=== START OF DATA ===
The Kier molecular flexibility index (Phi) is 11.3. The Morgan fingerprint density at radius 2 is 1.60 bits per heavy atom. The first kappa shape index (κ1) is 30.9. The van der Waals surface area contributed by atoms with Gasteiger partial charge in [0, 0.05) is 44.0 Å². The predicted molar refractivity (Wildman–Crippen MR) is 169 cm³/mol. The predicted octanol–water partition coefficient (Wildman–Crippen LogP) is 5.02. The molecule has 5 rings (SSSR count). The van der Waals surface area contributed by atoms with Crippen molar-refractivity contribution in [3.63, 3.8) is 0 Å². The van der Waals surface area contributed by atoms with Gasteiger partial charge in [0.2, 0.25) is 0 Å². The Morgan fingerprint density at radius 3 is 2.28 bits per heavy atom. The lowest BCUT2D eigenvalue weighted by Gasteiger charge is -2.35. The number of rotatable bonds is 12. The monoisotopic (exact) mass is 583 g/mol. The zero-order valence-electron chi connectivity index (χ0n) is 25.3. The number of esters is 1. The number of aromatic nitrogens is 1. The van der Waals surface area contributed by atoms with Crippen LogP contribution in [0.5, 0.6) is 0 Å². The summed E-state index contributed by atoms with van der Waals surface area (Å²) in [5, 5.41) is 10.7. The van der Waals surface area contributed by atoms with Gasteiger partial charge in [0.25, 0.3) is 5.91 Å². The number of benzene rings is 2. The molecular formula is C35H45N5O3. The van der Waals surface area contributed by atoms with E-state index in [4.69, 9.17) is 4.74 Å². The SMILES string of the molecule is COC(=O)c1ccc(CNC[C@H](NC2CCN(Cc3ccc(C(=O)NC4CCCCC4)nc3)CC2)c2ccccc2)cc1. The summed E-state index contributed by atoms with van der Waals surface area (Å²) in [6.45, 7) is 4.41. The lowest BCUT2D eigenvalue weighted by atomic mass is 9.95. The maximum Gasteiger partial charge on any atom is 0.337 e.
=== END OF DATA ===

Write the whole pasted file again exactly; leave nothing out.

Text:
The Kier molecular flexibility index (Phi) is 11.3. The Morgan fingerprint density at radius 2 is 1.60 bits per heavy atom. The first kappa shape index (κ1) is 30.9. The van der Waals surface area contributed by atoms with Gasteiger partial charge in [0, 0.05) is 44.0 Å². The predicted molar refractivity (Wildman–Crippen MR) is 169 cm³/mol. The predicted octanol–water partition coefficient (Wildman–Crippen LogP) is 5.02. The molecule has 5 rings (SSSR count). The van der Waals surface area contributed by atoms with Crippen molar-refractivity contribution in [3.63, 3.8) is 0 Å². The van der Waals surface area contributed by atoms with Gasteiger partial charge in [0.2, 0.25) is 0 Å². The Morgan fingerprint density at radius 3 is 2.28 bits per heavy atom. The lowest BCUT2D eigenvalue weighted by Gasteiger charge is -2.35. The number of rotatable bonds is 12. The monoisotopic (exact) mass is 583 g/mol. The zero-order valence-electron chi connectivity index (χ0n) is 25.3. The number of esters is 1. The number of aromatic nitrogens is 1. The van der Waals surface area contributed by atoms with Crippen LogP contribution in [0.5, 0.6) is 0 Å². The summed E-state index contributed by atoms with van der Waals surface area (Å²) in [5, 5.41) is 10.7. The van der Waals surface area contributed by atoms with Gasteiger partial charge in [0.25, 0.3) is 5.91 Å². The number of benzene rings is 2. The molecular formula is C35H45N5O3. The van der Waals surface area contributed by atoms with E-state index in [4.69, 9.17) is 4.74 Å². The SMILES string of the molecule is COC(=O)c1ccc(CNC[C@H](NC2CCN(Cc3ccc(C(=O)NC4CCCCC4)nc3)CC2)c2ccccc2)cc1. The summed E-state index contributed by atoms with van der Waals surface area (Å²) in [6.45, 7) is 4.41. The lowest BCUT2D eigenvalue weighted by atomic mass is 9.95. The maximum Gasteiger partial charge on any atom is 0.337 e.